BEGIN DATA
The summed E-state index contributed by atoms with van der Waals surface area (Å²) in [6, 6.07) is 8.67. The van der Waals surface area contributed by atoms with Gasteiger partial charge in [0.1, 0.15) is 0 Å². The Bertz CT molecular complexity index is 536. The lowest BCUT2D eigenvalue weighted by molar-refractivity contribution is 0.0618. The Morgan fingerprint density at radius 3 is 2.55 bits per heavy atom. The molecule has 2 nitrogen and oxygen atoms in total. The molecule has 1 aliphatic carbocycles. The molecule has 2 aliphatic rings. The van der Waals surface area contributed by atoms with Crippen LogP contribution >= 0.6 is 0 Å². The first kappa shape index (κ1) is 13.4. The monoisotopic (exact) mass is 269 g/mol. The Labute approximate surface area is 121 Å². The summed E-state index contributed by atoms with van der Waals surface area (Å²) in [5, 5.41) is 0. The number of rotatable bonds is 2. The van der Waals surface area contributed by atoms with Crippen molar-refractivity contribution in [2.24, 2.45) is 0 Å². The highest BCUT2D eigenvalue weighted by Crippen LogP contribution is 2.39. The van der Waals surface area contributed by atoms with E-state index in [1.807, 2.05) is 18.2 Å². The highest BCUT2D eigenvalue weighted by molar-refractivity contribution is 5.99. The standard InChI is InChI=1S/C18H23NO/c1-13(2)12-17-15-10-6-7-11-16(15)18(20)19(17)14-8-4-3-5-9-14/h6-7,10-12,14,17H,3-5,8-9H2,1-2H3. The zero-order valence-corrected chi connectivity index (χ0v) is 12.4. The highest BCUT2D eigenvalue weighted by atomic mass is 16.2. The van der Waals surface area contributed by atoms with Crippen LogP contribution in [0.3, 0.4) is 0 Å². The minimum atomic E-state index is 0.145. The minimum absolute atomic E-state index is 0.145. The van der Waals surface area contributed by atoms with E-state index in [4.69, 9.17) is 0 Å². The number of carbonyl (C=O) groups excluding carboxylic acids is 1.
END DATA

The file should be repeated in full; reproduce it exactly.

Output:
The summed E-state index contributed by atoms with van der Waals surface area (Å²) in [6, 6.07) is 8.67. The van der Waals surface area contributed by atoms with Gasteiger partial charge in [0.1, 0.15) is 0 Å². The Bertz CT molecular complexity index is 536. The lowest BCUT2D eigenvalue weighted by molar-refractivity contribution is 0.0618. The Morgan fingerprint density at radius 3 is 2.55 bits per heavy atom. The molecule has 2 nitrogen and oxygen atoms in total. The molecule has 1 aliphatic carbocycles. The molecule has 2 aliphatic rings. The van der Waals surface area contributed by atoms with Crippen LogP contribution >= 0.6 is 0 Å². The first kappa shape index (κ1) is 13.4. The monoisotopic (exact) mass is 269 g/mol. The Labute approximate surface area is 121 Å². The summed E-state index contributed by atoms with van der Waals surface area (Å²) in [5, 5.41) is 0. The number of rotatable bonds is 2. The van der Waals surface area contributed by atoms with Crippen molar-refractivity contribution in [2.24, 2.45) is 0 Å². The highest BCUT2D eigenvalue weighted by Crippen LogP contribution is 2.39. The van der Waals surface area contributed by atoms with E-state index in [1.807, 2.05) is 18.2 Å². The highest BCUT2D eigenvalue weighted by molar-refractivity contribution is 5.99. The standard InChI is InChI=1S/C18H23NO/c1-13(2)12-17-15-10-6-7-11-16(15)18(20)19(17)14-8-4-3-5-9-14/h6-7,10-12,14,17H,3-5,8-9H2,1-2H3. The zero-order valence-corrected chi connectivity index (χ0v) is 12.4. The highest BCUT2D eigenvalue weighted by atomic mass is 16.2. The van der Waals surface area contributed by atoms with Crippen LogP contribution in [0.3, 0.4) is 0 Å². The minimum atomic E-state index is 0.145. The minimum absolute atomic E-state index is 0.145. The van der Waals surface area contributed by atoms with E-state index in [4.69, 9.17) is 0 Å². The number of carbonyl (C=O) groups excluding carboxylic acids is 1.